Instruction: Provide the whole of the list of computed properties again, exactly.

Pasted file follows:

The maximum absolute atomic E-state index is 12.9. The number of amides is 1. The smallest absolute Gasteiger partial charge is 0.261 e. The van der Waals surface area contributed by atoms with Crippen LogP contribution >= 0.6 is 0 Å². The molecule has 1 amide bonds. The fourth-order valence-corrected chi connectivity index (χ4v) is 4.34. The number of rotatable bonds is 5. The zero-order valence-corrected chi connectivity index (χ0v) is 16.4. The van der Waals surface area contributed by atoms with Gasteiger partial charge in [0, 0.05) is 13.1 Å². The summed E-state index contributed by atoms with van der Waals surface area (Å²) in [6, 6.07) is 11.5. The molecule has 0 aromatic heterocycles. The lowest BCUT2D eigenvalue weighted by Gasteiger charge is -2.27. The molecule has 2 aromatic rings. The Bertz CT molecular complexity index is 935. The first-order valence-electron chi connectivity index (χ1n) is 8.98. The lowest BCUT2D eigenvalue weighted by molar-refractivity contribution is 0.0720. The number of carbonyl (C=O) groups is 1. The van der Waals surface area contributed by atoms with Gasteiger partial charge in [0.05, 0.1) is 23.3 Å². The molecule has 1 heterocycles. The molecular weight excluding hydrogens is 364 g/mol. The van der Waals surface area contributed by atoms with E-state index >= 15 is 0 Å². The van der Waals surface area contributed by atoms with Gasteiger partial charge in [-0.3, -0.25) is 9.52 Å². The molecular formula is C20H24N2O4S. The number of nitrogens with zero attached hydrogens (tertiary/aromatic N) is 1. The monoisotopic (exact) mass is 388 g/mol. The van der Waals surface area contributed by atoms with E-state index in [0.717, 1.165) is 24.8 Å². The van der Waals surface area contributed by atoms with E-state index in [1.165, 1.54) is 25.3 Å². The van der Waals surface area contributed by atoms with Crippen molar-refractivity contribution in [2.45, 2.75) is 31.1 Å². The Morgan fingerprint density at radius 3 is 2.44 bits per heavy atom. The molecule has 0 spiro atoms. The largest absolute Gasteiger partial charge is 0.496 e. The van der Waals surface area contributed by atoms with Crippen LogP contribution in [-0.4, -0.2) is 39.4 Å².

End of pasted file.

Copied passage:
The maximum absolute atomic E-state index is 12.9. The number of amides is 1. The smallest absolute Gasteiger partial charge is 0.261 e. The van der Waals surface area contributed by atoms with Crippen LogP contribution >= 0.6 is 0 Å². The molecule has 1 amide bonds. The fourth-order valence-corrected chi connectivity index (χ4v) is 4.34. The number of rotatable bonds is 5. The zero-order valence-corrected chi connectivity index (χ0v) is 16.4. The van der Waals surface area contributed by atoms with Gasteiger partial charge in [0, 0.05) is 13.1 Å². The summed E-state index contributed by atoms with van der Waals surface area (Å²) in [6, 6.07) is 11.5. The molecule has 0 aromatic heterocycles. The lowest BCUT2D eigenvalue weighted by Gasteiger charge is -2.27. The molecule has 2 aromatic rings. The Bertz CT molecular complexity index is 935. The first-order valence-electron chi connectivity index (χ1n) is 8.98. The lowest BCUT2D eigenvalue weighted by molar-refractivity contribution is 0.0720. The number of carbonyl (C=O) groups is 1. The van der Waals surface area contributed by atoms with Gasteiger partial charge in [0.05, 0.1) is 23.3 Å². The molecule has 1 heterocycles. The molecular weight excluding hydrogens is 364 g/mol. The van der Waals surface area contributed by atoms with E-state index >= 15 is 0 Å². The van der Waals surface area contributed by atoms with Gasteiger partial charge in [-0.3, -0.25) is 9.52 Å². The molecular formula is C20H24N2O4S. The number of nitrogens with zero attached hydrogens (tertiary/aromatic N) is 1. The monoisotopic (exact) mass is 388 g/mol. The van der Waals surface area contributed by atoms with E-state index in [0.717, 1.165) is 24.8 Å². The van der Waals surface area contributed by atoms with E-state index in [1.165, 1.54) is 25.3 Å². The van der Waals surface area contributed by atoms with Crippen molar-refractivity contribution in [2.45, 2.75) is 31.1 Å². The Morgan fingerprint density at radius 3 is 2.44 bits per heavy atom. The molecule has 0 spiro atoms. The largest absolute Gasteiger partial charge is 0.496 e. The van der Waals surface area contributed by atoms with Crippen LogP contribution in [-0.4, -0.2) is 39.4 Å².